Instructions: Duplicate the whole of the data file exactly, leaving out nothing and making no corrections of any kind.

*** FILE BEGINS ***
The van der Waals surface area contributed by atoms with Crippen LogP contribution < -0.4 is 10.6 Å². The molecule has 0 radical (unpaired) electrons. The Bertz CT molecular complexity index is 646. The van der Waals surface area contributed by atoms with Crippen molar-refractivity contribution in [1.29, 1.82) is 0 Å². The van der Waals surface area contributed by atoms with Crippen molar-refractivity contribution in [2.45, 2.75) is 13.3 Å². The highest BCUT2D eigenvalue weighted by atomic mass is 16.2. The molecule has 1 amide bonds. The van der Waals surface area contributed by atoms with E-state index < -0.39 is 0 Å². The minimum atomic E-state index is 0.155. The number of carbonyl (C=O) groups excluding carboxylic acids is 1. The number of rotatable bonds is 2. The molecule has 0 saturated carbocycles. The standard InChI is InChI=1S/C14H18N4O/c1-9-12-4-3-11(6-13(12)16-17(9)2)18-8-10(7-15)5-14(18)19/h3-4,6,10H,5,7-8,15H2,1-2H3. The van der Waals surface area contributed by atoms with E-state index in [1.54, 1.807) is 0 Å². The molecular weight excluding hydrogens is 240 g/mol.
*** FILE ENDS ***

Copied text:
The van der Waals surface area contributed by atoms with Crippen LogP contribution < -0.4 is 10.6 Å². The molecule has 0 radical (unpaired) electrons. The Bertz CT molecular complexity index is 646. The van der Waals surface area contributed by atoms with Crippen molar-refractivity contribution in [1.29, 1.82) is 0 Å². The van der Waals surface area contributed by atoms with Crippen molar-refractivity contribution in [2.45, 2.75) is 13.3 Å². The highest BCUT2D eigenvalue weighted by atomic mass is 16.2. The molecule has 1 amide bonds. The van der Waals surface area contributed by atoms with E-state index < -0.39 is 0 Å². The minimum atomic E-state index is 0.155. The number of carbonyl (C=O) groups excluding carboxylic acids is 1. The number of rotatable bonds is 2. The molecule has 0 saturated carbocycles. The standard InChI is InChI=1S/C14H18N4O/c1-9-12-4-3-11(6-13(12)16-17(9)2)18-8-10(7-15)5-14(18)19/h3-4,6,10H,5,7-8,15H2,1-2H3. The van der Waals surface area contributed by atoms with E-state index in [1.54, 1.807) is 0 Å². The molecular weight excluding hydrogens is 240 g/mol.